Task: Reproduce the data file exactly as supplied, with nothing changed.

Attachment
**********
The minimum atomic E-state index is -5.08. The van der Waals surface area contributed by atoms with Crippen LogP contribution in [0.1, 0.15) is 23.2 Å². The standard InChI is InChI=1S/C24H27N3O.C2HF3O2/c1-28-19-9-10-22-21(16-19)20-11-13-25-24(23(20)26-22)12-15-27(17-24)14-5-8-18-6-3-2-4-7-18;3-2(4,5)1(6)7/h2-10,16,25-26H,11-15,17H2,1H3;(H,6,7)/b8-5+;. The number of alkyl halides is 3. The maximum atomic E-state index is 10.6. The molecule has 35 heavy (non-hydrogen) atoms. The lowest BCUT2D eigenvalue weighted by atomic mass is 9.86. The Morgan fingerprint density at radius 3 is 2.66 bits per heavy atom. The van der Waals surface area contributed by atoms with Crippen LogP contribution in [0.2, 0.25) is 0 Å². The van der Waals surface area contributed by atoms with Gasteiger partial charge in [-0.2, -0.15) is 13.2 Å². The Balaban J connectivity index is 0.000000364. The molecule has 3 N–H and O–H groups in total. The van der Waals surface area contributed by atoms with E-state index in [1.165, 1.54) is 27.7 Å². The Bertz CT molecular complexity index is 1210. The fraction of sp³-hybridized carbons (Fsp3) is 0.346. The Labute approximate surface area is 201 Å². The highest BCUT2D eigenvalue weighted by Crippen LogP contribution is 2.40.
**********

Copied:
The minimum atomic E-state index is -5.08. The van der Waals surface area contributed by atoms with Crippen LogP contribution in [0.1, 0.15) is 23.2 Å². The standard InChI is InChI=1S/C24H27N3O.C2HF3O2/c1-28-19-9-10-22-21(16-19)20-11-13-25-24(23(20)26-22)12-15-27(17-24)14-5-8-18-6-3-2-4-7-18;3-2(4,5)1(6)7/h2-10,16,25-26H,11-15,17H2,1H3;(H,6,7)/b8-5+;. The number of alkyl halides is 3. The maximum atomic E-state index is 10.6. The molecule has 35 heavy (non-hydrogen) atoms. The lowest BCUT2D eigenvalue weighted by atomic mass is 9.86. The Morgan fingerprint density at radius 3 is 2.66 bits per heavy atom. The van der Waals surface area contributed by atoms with Crippen LogP contribution in [0.2, 0.25) is 0 Å². The van der Waals surface area contributed by atoms with Gasteiger partial charge in [-0.2, -0.15) is 13.2 Å². The Balaban J connectivity index is 0.000000364. The molecule has 3 N–H and O–H groups in total. The van der Waals surface area contributed by atoms with E-state index in [1.165, 1.54) is 27.7 Å². The Bertz CT molecular complexity index is 1210. The fraction of sp³-hybridized carbons (Fsp3) is 0.346. The Labute approximate surface area is 201 Å². The highest BCUT2D eigenvalue weighted by Crippen LogP contribution is 2.40.